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Palolem Beach, Goa  (Photo:
jackol)


 

       

goan holiday

 
 

...or a table at Tabla...!

   

 

Goa is gentle beautiful beach country: old Portuguese churches, lovely 17th century mansions, clay-tiled roofs under swaying trees. The old hippie haven of the 70s has gone modern.  There is the distinctive and delicious Portuguese-influenced cuisine and lovely weather for most of the year, except for the monsoon season when the Arabian Sea rages and rainstorms come swooping in.... The Portuguese influence is everywhere.  After all, this was Portuguese territory for more than four centuries, until 1961, a base that had initially been established for control of the spice route. This is, after all, a story that revolves around food.

 

And at Tabla, appropriately, there is what is called a Spice Room!  Floyd Cardoz, the groundbreaking chef and co-owner of Tabla (whose family hails from Goa) has said, "We go through $10,000 worth of spices a month...We keep our spices in sealed containers in a room separate from the kitchen away from the heat.”

 

Goan food is essentially a fusion cuisine, local ingredients and spices, with the Portuguese influence running strong – pork, beef, the use of alcohol in food.  A lot of fish dishes because it is on the coast.  The addition of vinegar which is quite uncommon in Indian cooking.  The use of coconut.  Piquant fiery vindaloos, or vindalhos (from vinho de Alhos).  Prawn balchão (prawns in a tangy tomato and onion based spicy sauce, a dish which was actually brought to Goa by the Portuguese from their outpost in Macau, where it is called balichão), pork roasts, chourisso (a spicy Goan pork sausage), xacuti (a chicken or meat dish seasoned with coconut, pepper, star anise), heavenly fish curries, the famous feni (fermented coconut liquor), bibinca (a delicious custard of egg yolks, coconut milk, nutmeg and flour).

 


Vanilla Bean Kulfi at Tabla, (Photo: jasonlam)

 

Floyd Cardoz, who began his career in India, says that he always wanted to "...mix and match Indian with European food, but in India I was told it couldn't be done, that Indian spices were simply too strong for European food."  What he had come across was the dull place Indian cuisine had found itself in, the bastion of traditionalists, a codified set of recipes that had stopped being innovative.  Scratch the surface of any cuisine and one will find the disparate global influences, the use of local seasonal ingredients, a lack of insularity.  Cuisine, like language, always the better for being open to influences, accretive, fluid, innovative.  Sublime when the innovation is handled with the subtle sophistication of the master who has a wide vocabulary and brilliant technique, so that here, in Cardoz’s hands, the menu is no chutnified patois, but instead displays an almost Shakespearean skill and audacity in creating new words and the knowing tweaking of the traditional and familiar.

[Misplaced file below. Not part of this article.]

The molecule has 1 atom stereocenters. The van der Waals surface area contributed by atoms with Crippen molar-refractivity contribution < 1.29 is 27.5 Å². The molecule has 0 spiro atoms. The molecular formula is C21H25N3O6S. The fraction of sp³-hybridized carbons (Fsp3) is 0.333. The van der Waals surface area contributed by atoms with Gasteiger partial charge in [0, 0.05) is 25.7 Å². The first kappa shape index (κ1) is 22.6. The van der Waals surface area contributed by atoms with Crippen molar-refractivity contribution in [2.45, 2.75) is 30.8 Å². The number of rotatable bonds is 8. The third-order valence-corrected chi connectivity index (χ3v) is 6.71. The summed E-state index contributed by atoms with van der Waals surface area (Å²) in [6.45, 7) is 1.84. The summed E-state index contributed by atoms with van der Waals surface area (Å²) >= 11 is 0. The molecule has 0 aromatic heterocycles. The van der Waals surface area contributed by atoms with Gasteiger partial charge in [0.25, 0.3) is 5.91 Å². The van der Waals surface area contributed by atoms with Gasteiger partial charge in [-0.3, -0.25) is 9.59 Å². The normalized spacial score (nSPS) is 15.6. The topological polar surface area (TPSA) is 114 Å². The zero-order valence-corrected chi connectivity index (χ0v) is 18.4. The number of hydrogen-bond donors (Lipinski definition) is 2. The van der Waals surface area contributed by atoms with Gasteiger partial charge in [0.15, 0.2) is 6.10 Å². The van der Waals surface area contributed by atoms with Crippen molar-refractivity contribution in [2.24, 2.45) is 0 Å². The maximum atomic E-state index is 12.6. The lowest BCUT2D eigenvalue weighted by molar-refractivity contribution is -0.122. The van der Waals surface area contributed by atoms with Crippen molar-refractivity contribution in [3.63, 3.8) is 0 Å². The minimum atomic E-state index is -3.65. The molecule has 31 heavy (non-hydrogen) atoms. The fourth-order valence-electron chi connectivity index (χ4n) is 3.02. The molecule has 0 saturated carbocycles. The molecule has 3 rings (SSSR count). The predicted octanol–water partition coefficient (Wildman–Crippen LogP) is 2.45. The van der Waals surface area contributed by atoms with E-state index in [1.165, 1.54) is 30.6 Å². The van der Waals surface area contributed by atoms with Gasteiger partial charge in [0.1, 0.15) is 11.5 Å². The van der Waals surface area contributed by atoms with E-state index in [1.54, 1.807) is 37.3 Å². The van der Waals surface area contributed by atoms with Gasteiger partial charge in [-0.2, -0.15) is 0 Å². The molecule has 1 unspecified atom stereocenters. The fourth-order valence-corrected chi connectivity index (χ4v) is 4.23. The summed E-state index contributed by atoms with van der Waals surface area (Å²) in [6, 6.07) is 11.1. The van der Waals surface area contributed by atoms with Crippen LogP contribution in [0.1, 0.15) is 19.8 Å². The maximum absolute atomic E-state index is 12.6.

Cardoz trained under Gray Kunz at Lespinasse and his work reveals some of those influences: Tabla is all about the use of seasonal American ingredients, French technique, Indian seasonings, and always, and delightfully so, the Goan influence.  American standards come to breathtaking new life.  Crab cakes are served with Goan guacamole (this a Cardoz invention) and tamarind chutney.  Completely innovative and unfamiliar territory that he has been charting for over a decade at Tabla, and why we keep going back.

 

Ruth Reichl writing in the The New York Times after Tabla first opened said, “The flavors are so powerful, original and unexpected that they evoke intense emotions.” 

 

Eat: Tabla

 

Travel: Hip Hideaways in Goa at i-escape.com

 

Cook: One Spice Two Spice, American Food, Indian Flavors, Floyd Cardoz

 

Tags: food  travel  goa  portugal

 

   

 

 

 

 

 

 

 

 

 

 

 

 

 

 

 

 

 

 

 

 

 

 

 

 

 

 

 

 

 

 

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